When I was a kid, I was absolutely mad about dancing. It took a while – somewhere around my 14th birthday or so – but I discovered dancing with a girl was nearly as cool as making the throw across the baseball diamond. I recall sitting in Barbara Brackett’s living room, listening to Aretha Franklin, “Shotgun” and Sam and Dave, then going crackers on Friday and Saturday nights, doing our version of the “Disco” of the era. More than just one girl were responsible for helping me in this sweaty and satisfying endeavor! But her potato chips were dam good and she was beautiful.
Back then, Soul Music landed with all four feet and a loud, upbeat rhythmical thump. It took us all by storm. Fr0m Bo Diddly to the elegant Marvin Gaye, I spent years dancing and listening to Soul Music. It remains to this day a virtual Fountain of Inspiration to me. Here’s Bo – inventor of the guitar sound which he pioneered as well as the guitar itself. Funky man, that Bo:
I had an exceptionally eye-opening experience as a sophomore in high school, when three of us traveled to Evansville, Indiana from my home town of Owensboro to attend a James Brown concert. We got there real early, because we were afraid we wouldn’t get good seats, so we were easily an hour ahead of the concert start. As the crowd filed in, we began to realize we were pretty much the onliest white people in the entire small arena.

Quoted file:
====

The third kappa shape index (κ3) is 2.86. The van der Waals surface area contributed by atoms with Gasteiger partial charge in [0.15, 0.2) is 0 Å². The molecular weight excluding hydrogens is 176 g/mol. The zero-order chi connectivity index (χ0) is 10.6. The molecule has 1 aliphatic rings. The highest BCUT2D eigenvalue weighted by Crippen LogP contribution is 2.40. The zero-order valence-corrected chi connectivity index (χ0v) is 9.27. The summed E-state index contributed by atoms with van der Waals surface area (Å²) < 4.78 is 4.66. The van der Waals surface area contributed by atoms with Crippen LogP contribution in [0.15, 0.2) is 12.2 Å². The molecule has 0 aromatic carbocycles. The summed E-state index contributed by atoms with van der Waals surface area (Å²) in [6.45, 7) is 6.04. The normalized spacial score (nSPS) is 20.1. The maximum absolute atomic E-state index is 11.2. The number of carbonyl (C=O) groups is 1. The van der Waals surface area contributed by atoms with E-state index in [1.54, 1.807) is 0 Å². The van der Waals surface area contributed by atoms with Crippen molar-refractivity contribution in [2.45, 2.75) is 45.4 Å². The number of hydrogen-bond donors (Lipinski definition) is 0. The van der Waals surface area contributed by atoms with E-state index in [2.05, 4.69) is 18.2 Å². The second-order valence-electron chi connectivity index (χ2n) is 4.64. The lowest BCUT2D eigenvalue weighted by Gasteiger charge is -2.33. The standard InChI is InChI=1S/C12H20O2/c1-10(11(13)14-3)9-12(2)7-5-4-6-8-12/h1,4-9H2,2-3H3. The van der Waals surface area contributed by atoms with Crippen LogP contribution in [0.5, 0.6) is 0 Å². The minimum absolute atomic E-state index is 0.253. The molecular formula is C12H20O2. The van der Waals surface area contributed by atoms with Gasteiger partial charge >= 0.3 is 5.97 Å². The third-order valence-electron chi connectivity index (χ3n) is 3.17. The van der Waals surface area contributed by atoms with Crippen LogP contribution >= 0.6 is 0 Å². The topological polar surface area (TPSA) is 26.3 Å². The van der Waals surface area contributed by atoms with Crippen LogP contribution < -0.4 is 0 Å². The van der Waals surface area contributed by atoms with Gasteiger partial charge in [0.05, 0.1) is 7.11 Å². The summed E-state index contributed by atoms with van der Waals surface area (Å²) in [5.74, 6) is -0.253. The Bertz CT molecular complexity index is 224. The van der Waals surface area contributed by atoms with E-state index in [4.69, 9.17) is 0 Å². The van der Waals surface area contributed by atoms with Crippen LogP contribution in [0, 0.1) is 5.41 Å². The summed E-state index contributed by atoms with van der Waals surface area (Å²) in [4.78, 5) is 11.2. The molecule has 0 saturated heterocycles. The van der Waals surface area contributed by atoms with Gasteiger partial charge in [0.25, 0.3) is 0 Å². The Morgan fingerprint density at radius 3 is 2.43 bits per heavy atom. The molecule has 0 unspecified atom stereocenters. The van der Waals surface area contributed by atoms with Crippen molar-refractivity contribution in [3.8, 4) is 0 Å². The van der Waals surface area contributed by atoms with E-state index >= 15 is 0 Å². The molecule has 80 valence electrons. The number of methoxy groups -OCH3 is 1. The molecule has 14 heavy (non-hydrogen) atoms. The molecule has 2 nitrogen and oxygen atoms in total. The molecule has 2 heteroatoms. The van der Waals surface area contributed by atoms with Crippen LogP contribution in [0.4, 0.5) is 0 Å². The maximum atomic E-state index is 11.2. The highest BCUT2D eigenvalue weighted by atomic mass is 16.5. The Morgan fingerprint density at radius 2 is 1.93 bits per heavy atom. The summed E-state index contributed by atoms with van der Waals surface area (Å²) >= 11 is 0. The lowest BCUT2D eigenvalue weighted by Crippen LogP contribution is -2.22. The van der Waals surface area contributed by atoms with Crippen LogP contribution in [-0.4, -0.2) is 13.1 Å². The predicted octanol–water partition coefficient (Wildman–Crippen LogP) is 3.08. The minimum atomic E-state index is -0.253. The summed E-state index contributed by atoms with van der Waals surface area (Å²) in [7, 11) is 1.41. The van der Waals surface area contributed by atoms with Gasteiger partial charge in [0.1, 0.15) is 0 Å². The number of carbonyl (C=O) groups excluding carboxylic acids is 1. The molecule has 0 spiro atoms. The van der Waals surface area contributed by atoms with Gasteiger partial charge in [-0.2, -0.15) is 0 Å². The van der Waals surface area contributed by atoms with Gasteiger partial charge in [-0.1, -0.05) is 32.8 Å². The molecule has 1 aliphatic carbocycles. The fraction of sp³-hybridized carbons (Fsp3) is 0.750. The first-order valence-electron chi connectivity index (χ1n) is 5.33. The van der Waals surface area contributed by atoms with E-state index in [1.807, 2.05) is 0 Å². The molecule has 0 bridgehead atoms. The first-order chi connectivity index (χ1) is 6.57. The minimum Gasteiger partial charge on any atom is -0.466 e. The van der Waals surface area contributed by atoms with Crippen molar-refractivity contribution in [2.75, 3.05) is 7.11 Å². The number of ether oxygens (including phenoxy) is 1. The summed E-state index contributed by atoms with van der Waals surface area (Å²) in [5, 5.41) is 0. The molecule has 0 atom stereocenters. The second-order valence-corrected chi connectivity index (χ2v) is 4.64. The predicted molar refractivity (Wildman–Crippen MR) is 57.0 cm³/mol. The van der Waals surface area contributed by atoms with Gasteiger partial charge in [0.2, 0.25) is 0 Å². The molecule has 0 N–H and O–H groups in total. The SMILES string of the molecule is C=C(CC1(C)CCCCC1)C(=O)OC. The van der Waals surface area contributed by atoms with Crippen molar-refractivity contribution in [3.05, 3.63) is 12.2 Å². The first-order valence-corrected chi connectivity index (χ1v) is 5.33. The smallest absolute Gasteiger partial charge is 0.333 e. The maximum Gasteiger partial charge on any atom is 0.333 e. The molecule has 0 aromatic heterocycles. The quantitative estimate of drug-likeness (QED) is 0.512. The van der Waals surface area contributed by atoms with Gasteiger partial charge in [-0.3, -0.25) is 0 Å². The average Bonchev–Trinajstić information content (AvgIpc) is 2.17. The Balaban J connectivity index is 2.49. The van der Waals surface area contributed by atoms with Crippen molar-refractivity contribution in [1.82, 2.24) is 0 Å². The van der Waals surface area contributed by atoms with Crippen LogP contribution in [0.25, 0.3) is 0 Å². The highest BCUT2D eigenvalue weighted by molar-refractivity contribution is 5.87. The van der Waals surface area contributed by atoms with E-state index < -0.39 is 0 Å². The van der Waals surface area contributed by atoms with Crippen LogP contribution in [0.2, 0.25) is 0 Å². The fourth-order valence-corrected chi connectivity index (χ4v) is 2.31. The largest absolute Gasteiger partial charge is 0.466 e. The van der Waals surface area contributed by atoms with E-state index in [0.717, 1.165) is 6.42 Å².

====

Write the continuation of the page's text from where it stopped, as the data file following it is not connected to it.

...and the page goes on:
There we were, 3 young dumb white kids in “O” jackets, with “State Baseball Champions” engraved across the letters – which we had just won. Well, as people filed in behind us (we were in about the third row), they engaged us. They were quietly thrilled we were interested in Brown but what blew our minds was that they knew who we were. Huge sports fans. “You boys have a sweet team. That Jim Howes will be throwing in the Big Leagues. Our boys gonna get you all!, ha ha ha.”
And, as always: “You came to the right concert, boys. James Brown is The Man.”
Well, he was. For all sorts of reasons, it may have been the greatest concert I’ve ever seen. Big Mama Thornton led things off, with Brown’s incredibly tight band behind her and our local men were going stark-raving crazy. She was amazingly talented, with a gorgeous voice and a passion I’ve never forgotten. She sang the blues – and she got upbeat – but her blues were the stunner. I wonder if I ever saw it done better.
We left the place on a cloud. It was a unique and enhancing experience for us all. It was, of course, during a time when racial issues became extremely important as an American social phenomenon. In a way, for me it was easier, owing to my athletics. Playing with the guys had me visit their homes, listen to them gab – for better or for worse, lol – have a darn good time and appreciate pure talent and performance. The good old bottom line in both the athletics and military experiences I had back then acquainted me with a race of people who were about as ‘different’ from me as “I am from me”. 😉
So I danced – and danced. Let’s face it. If you can’t move to this, you may be dead:
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